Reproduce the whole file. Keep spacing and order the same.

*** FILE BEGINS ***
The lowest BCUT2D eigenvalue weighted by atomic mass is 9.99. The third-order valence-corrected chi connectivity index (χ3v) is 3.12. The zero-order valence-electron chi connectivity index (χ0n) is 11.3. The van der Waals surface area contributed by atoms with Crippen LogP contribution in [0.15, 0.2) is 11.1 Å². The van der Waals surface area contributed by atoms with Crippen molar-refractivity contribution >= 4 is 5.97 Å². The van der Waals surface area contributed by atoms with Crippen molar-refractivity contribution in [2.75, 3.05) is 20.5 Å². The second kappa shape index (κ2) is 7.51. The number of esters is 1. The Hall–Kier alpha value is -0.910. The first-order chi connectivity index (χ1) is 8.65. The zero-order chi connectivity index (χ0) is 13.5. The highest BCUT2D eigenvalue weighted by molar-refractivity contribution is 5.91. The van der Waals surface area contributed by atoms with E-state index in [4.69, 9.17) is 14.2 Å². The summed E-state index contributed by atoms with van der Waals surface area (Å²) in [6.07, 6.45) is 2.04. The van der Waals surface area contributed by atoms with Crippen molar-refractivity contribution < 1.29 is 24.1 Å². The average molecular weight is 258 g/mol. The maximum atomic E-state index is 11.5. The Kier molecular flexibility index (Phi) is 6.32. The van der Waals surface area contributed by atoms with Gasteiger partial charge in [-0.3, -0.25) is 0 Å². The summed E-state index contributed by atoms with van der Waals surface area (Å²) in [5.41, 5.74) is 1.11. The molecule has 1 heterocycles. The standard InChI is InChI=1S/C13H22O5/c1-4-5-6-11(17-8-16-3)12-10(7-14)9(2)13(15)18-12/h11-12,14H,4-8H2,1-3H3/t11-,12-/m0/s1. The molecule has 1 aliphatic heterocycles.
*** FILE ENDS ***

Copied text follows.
The lowest BCUT2D eigenvalue weighted by atomic mass is 9.99. The third-order valence-corrected chi connectivity index (χ3v) is 3.12. The zero-order valence-electron chi connectivity index (χ0n) is 11.3. The van der Waals surface area contributed by atoms with Crippen LogP contribution in [0.15, 0.2) is 11.1 Å². The van der Waals surface area contributed by atoms with Crippen molar-refractivity contribution >= 4 is 5.97 Å². The van der Waals surface area contributed by atoms with Crippen molar-refractivity contribution in [2.75, 3.05) is 20.5 Å². The second kappa shape index (κ2) is 7.51. The number of esters is 1. The Hall–Kier alpha value is -0.910. The first-order chi connectivity index (χ1) is 8.65. The zero-order chi connectivity index (χ0) is 13.5. The highest BCUT2D eigenvalue weighted by molar-refractivity contribution is 5.91. The van der Waals surface area contributed by atoms with E-state index in [4.69, 9.17) is 14.2 Å². The summed E-state index contributed by atoms with van der Waals surface area (Å²) in [6.07, 6.45) is 2.04. The van der Waals surface area contributed by atoms with Crippen molar-refractivity contribution < 1.29 is 24.1 Å². The average molecular weight is 258 g/mol. The maximum atomic E-state index is 11.5. The Kier molecular flexibility index (Phi) is 6.32. The van der Waals surface area contributed by atoms with Gasteiger partial charge in [-0.3, -0.25) is 0 Å². The summed E-state index contributed by atoms with van der Waals surface area (Å²) in [5.41, 5.74) is 1.11. The molecule has 1 heterocycles. The standard InChI is InChI=1S/C13H22O5/c1-4-5-6-11(17-8-16-3)12-10(7-14)9(2)13(15)18-12/h11-12,14H,4-8H2,1-3H3/t11-,12-/m0/s1. The molecule has 1 aliphatic heterocycles.